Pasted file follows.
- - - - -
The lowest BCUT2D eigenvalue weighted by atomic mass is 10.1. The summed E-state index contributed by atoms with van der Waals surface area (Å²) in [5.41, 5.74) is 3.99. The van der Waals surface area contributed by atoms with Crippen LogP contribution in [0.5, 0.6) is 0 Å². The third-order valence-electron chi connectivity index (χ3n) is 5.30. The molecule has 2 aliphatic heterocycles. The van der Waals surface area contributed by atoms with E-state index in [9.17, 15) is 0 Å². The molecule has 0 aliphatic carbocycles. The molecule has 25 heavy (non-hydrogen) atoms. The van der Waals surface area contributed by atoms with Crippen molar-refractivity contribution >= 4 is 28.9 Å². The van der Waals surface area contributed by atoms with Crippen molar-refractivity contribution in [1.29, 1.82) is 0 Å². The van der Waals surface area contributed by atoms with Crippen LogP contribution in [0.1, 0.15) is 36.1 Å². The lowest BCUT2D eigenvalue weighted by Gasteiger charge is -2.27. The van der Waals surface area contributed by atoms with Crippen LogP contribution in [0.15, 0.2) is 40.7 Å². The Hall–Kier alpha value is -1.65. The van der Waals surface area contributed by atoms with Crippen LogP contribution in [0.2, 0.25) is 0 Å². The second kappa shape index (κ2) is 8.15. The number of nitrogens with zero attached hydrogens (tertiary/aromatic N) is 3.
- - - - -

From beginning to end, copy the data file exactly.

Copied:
The lowest BCUT2D eigenvalue weighted by atomic mass is 10.1. The summed E-state index contributed by atoms with van der Waals surface area (Å²) in [5.41, 5.74) is 3.99. The van der Waals surface area contributed by atoms with Crippen LogP contribution in [0.5, 0.6) is 0 Å². The third-order valence-electron chi connectivity index (χ3n) is 5.30. The molecule has 2 aliphatic heterocycles. The van der Waals surface area contributed by atoms with E-state index in [9.17, 15) is 0 Å². The molecule has 0 aliphatic carbocycles. The molecule has 25 heavy (non-hydrogen) atoms. The van der Waals surface area contributed by atoms with Crippen molar-refractivity contribution >= 4 is 28.9 Å². The van der Waals surface area contributed by atoms with Crippen molar-refractivity contribution in [1.29, 1.82) is 0 Å². The van der Waals surface area contributed by atoms with Crippen LogP contribution in [0.1, 0.15) is 36.1 Å². The lowest BCUT2D eigenvalue weighted by Gasteiger charge is -2.27. The van der Waals surface area contributed by atoms with Crippen LogP contribution in [0.15, 0.2) is 40.7 Å². The Hall–Kier alpha value is -1.65. The van der Waals surface area contributed by atoms with Crippen LogP contribution in [0.2, 0.25) is 0 Å². The second kappa shape index (κ2) is 8.15. The number of nitrogens with zero attached hydrogens (tertiary/aromatic N) is 3.